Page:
Adams drummed until the end of the 2019 season. No fans could attend any major league games during the 2020 season because of the COVID-19 pandemic, and due to health issues, Adams was unable to attend any games in 2021 or 2022, the last seasons during his lifetime.[10][11]


Adams using his drum to hit a ceremonial first pitch in 2013

Adams was recognized by the Cleveland Guardians and other organizations for his long commitment to the team. On October 4, 2007, he threw out the ceremonial first pitch for the Indians' first game in the 2007 American League Division Series, against the New York Yankees.[12] After Adams drummed at his 3,000th game on April 27, 2011, the Indians celebrated it the following Saturday, on April 30, 2011, by incorporating Adams in the ceremonial first pitch and putting on a pregame parade featuring Adams's fellow Indians fans carrying bongos, snares, and plastic toy drums.[5][13] For the ceremonial first pitch, Adams swung at the ball with his drum from home plate after it was thrown by former Indians player Joe Charboneau.[5] On August 24, 2022, the 49-year anniversary of when he started drumming at Cleveland baseball games, the team—now renamed the Guardians—announced that Adams had been inducted into the Cleveland Guardians Distinguished Hall of Fame, and that a bronze replica of his drum, attached to his seat, would be on display in their stadium.[14]

By 2009, the team gave Adams two complimentary season tickets for him and his drum, although Adams continued to buy two additional season tickets himself.[7] In 2006, the Indians gave out bobblehead dolls depicting Adams.[2] Instead of having a movable head, his bobblehead had arms that moved up and down.[15]

In 2008, he won the Hilda Award, which is awarded annually by The Baseball Reliquary "to recognize distinguished service to the game by a baseball fan" and is named in memory of Hilda Chester, a dedicated fan of the Brooklyn Dodgers.[16][17] In April 2012, Great Lakes Brewing Company, a Cleveland-based brewery and brewpub, released a product called Rally Drum Red Ale in honor of Adams and Opening Day.[18]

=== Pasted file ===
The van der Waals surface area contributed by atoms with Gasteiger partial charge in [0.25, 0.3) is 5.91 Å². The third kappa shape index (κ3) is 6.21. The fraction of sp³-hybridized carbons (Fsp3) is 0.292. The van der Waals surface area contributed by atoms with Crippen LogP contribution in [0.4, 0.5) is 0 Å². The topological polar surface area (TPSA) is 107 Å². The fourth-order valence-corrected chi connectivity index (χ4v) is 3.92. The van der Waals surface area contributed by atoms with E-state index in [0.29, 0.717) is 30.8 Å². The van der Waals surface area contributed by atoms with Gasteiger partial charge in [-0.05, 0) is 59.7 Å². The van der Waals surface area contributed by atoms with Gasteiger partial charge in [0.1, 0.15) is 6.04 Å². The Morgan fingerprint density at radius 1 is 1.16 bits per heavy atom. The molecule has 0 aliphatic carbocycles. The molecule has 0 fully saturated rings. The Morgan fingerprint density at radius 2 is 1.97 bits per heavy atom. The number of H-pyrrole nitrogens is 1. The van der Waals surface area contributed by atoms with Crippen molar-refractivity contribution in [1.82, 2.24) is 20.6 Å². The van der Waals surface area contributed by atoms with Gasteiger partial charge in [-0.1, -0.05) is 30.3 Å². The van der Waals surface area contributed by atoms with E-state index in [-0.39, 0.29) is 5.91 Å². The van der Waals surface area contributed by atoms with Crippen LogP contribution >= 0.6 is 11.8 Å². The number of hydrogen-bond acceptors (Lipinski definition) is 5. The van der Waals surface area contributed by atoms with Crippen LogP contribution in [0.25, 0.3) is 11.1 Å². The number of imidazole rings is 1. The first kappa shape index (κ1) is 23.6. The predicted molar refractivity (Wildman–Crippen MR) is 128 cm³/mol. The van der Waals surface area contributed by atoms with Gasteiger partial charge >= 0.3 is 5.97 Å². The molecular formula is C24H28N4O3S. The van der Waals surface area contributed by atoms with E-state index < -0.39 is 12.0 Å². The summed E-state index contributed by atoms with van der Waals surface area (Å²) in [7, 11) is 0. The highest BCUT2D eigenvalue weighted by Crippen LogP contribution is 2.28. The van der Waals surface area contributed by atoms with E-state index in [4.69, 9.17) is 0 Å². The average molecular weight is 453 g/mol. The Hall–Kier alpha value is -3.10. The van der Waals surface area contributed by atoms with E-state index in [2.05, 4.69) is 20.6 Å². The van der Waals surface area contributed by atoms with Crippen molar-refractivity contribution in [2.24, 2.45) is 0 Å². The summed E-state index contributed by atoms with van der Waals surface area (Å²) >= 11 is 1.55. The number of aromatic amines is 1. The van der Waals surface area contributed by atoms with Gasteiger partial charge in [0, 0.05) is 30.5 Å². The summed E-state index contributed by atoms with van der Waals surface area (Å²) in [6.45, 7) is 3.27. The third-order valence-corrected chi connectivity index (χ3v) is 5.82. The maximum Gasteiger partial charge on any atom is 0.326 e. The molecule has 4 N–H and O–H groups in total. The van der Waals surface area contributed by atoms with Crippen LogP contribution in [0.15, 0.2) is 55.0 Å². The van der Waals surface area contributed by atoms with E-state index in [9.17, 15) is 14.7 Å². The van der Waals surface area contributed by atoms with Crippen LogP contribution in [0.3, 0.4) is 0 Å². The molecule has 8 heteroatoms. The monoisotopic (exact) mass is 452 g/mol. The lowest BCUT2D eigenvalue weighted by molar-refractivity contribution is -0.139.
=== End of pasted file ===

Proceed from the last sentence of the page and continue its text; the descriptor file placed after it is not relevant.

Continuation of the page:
Adams also had a plaque located by his seat, on which he was described as the team's "#1 Fan".[19]

Personal life and death[edit]

John Joseph Adams was born in Cleveland in 1951.[20] He attended both Saint Ignatius High School in Cleveland and Parma Senior High School in Parma, Ohio, where he played bass drum in band before graduating from high school in 1969.[21] In 1975, he graduated from Cleveland State University.[20][21] Three years later, he married Kathleen Murray, who he met at a game; they later divorced.[20]

Adams worked on computer systems for AT&T until being laid off in October 2016.[19] In 1978, he began volunteering at Cleveland State University, where he taught an aquatics class for people with disabilities.[9][22] Adams also volunteered his time as a member of the Kiwanis service club and the community emergency response team in his hometown and taught cardiopulmonary resuscitation and water safety.[22] He lived in the Cleveland suburb of Brecksville, Ohio.[22]